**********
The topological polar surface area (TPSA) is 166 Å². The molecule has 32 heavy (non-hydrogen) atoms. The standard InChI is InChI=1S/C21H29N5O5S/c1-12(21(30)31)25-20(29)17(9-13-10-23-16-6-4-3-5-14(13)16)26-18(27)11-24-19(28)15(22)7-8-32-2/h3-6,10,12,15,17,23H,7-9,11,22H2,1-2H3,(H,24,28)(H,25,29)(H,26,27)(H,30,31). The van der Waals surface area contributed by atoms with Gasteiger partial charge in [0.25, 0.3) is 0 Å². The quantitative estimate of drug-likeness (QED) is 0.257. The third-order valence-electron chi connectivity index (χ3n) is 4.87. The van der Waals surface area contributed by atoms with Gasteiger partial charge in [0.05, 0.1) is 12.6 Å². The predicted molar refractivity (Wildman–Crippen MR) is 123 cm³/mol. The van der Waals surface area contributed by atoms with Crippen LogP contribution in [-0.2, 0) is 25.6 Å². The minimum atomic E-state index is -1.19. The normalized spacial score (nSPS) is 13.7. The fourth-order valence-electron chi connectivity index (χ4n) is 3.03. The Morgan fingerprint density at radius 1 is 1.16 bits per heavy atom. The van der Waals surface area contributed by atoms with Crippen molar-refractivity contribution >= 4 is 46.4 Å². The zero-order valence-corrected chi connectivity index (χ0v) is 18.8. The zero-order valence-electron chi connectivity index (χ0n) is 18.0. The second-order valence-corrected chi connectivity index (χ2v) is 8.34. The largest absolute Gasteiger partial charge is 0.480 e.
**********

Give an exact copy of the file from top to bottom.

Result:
The topological polar surface area (TPSA) is 166 Å². The molecule has 32 heavy (non-hydrogen) atoms. The standard InChI is InChI=1S/C21H29N5O5S/c1-12(21(30)31)25-20(29)17(9-13-10-23-16-6-4-3-5-14(13)16)26-18(27)11-24-19(28)15(22)7-8-32-2/h3-6,10,12,15,17,23H,7-9,11,22H2,1-2H3,(H,24,28)(H,25,29)(H,26,27)(H,30,31). The van der Waals surface area contributed by atoms with Gasteiger partial charge in [0.25, 0.3) is 0 Å². The quantitative estimate of drug-likeness (QED) is 0.257. The third-order valence-electron chi connectivity index (χ3n) is 4.87. The van der Waals surface area contributed by atoms with Gasteiger partial charge in [0.05, 0.1) is 12.6 Å². The predicted molar refractivity (Wildman–Crippen MR) is 123 cm³/mol. The van der Waals surface area contributed by atoms with Crippen LogP contribution in [-0.2, 0) is 25.6 Å². The minimum atomic E-state index is -1.19. The normalized spacial score (nSPS) is 13.7. The fourth-order valence-electron chi connectivity index (χ4n) is 3.03. The Morgan fingerprint density at radius 1 is 1.16 bits per heavy atom. The van der Waals surface area contributed by atoms with Crippen molar-refractivity contribution >= 4 is 46.4 Å². The zero-order valence-corrected chi connectivity index (χ0v) is 18.8. The zero-order valence-electron chi connectivity index (χ0n) is 18.0. The second-order valence-corrected chi connectivity index (χ2v) is 8.34. The largest absolute Gasteiger partial charge is 0.480 e.